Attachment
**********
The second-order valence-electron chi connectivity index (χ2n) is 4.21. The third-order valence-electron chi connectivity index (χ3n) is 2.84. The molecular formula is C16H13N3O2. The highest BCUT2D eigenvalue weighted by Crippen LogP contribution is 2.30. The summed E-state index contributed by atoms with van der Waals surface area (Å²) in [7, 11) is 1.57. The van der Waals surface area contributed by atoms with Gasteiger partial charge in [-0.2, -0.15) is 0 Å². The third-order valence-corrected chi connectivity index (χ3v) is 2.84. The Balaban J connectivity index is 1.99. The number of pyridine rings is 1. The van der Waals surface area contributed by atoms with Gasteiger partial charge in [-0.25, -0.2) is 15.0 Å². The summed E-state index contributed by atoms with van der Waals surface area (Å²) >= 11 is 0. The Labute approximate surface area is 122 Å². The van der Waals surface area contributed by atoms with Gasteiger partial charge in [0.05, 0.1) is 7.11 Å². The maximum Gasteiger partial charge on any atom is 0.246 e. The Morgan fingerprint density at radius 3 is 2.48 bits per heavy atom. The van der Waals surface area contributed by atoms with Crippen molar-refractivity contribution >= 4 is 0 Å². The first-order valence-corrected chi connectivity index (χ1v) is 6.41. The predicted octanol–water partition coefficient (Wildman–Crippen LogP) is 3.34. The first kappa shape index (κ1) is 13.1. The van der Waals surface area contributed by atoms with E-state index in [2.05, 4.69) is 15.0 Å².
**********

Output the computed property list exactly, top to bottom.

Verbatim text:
The second-order valence-electron chi connectivity index (χ2n) is 4.21. The third-order valence-electron chi connectivity index (χ3n) is 2.84. The molecular formula is C16H13N3O2. The highest BCUT2D eigenvalue weighted by Crippen LogP contribution is 2.30. The summed E-state index contributed by atoms with van der Waals surface area (Å²) in [7, 11) is 1.57. The van der Waals surface area contributed by atoms with Gasteiger partial charge in [-0.2, -0.15) is 0 Å². The third-order valence-corrected chi connectivity index (χ3v) is 2.84. The Balaban J connectivity index is 1.99. The number of pyridine rings is 1. The van der Waals surface area contributed by atoms with Gasteiger partial charge in [-0.25, -0.2) is 15.0 Å². The summed E-state index contributed by atoms with van der Waals surface area (Å²) >= 11 is 0. The Labute approximate surface area is 122 Å². The van der Waals surface area contributed by atoms with Gasteiger partial charge in [0.05, 0.1) is 7.11 Å². The maximum Gasteiger partial charge on any atom is 0.246 e. The Morgan fingerprint density at radius 3 is 2.48 bits per heavy atom. The van der Waals surface area contributed by atoms with Crippen molar-refractivity contribution >= 4 is 0 Å². The first-order valence-corrected chi connectivity index (χ1v) is 6.41. The predicted octanol–water partition coefficient (Wildman–Crippen LogP) is 3.34. The first kappa shape index (κ1) is 13.1. The van der Waals surface area contributed by atoms with E-state index in [2.05, 4.69) is 15.0 Å².